Fine Bros Entertainment (FBE) has answered the massive wave of Internet backlash it previously inspired. The media company run by brothers Benny and Rafi Fine has canceled a planned licensing program called React World, given up the trademarks for its signature React formats, and announced its intention to rescind ContentID claims, all in response to a huge controversy stirred up by Reddit’s /r/videos community.
The decision to cancel React World comes one week after it was announced and several days after it became a hot topic on Reddit and beyond. The Fine Bros’ detractors believed the new program, which would have allowed international creators to license FBE’s reaction-based trademarks, marked an attempt to monopolize the reaction genre itself, even though such videos are protected under fair use.
As a result of the controversy, FBE found its videos harried by dislikes and its subscriber count dropping. From within the YouTube community, several well-liked and revered creators, including educator CGP Grey and FilmCow creator Jason Steele, attacked React World with inflammatory videos.
The intensity of the situation has led FBE to launch drastic damage control measures. In a blog post published on Medium, Benny and Rafi Fine apologized for the firestorm they created and vowed to do better in the future. “The concerns people have about React World are understandable, and that people see a link between that and our past video takedowns, but those were mistakes from an earlier time,” they wrote. “It makes perfect sense for people to distrust our motives here, but we are confident that our actions will speak louder than these words moving forward.”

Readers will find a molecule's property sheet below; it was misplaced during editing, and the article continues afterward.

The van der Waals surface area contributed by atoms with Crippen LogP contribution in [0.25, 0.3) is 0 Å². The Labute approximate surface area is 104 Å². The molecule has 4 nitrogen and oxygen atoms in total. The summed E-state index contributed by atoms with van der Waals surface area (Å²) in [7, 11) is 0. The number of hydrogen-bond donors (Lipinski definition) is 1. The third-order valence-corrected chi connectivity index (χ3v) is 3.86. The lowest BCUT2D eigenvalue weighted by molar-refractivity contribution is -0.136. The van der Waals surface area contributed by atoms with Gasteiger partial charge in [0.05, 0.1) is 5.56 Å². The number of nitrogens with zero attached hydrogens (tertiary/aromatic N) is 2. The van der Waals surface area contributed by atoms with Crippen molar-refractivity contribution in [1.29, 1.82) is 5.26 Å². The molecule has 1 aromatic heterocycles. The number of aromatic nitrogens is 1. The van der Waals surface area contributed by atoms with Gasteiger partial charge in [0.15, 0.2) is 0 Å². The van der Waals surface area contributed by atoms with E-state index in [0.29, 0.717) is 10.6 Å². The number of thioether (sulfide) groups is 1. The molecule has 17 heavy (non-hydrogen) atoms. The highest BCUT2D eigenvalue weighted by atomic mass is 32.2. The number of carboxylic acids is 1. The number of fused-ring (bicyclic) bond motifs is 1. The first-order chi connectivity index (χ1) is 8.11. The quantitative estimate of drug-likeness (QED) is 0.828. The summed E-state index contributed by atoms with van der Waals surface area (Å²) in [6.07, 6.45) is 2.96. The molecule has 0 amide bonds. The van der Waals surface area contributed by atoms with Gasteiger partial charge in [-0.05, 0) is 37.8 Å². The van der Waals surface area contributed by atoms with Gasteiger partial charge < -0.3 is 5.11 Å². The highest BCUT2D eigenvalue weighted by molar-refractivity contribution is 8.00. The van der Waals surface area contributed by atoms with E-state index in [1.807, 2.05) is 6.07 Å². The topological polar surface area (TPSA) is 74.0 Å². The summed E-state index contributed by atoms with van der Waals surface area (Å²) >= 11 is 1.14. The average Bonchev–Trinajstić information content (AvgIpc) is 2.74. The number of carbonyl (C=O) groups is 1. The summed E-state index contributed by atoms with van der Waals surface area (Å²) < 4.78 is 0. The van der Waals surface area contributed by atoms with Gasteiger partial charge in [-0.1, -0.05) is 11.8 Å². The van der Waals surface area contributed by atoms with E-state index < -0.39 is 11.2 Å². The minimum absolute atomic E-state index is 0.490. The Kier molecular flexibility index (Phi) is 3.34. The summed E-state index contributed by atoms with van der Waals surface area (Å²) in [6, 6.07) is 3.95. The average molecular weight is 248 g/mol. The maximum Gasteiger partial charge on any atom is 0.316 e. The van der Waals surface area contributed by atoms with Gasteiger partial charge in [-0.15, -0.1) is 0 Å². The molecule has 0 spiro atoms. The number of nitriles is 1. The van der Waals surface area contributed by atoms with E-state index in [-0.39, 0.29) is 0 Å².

FBE’s decision to rescind its trademarks and ContentID claims is a big step. Say what you will about React World and the Fines’ active policing of react videos, but they are still entitled to protect the specific formats they created and prevent other uploaders from profiting off their work. By giving up those protections, FBE is showing real contrition and displaying a willingness to put the appeasement of the online video community ahead of its bottom line.
The Reddit users who launched the anti-Fine Bros crusade have begun patting themselves on the back, and their ability to bring about change is certainly impressive and deserving of recognition. At the same time, the React World program seems like an unintended casualty of this mess. As I wrote yesterday, React World itself wasn’t really the problem; it was, more accurately, a wake-up call after years of unjust copyright policing from FBE and partner network Fullscreen. Perhaps, in some more limited form, an international community like React World will be able to pop up again in the future. Should that happen, Benny and Rafi will need to be careful with their rhetoric, cautious with their takedown notices, and, above all, honest with their viewers.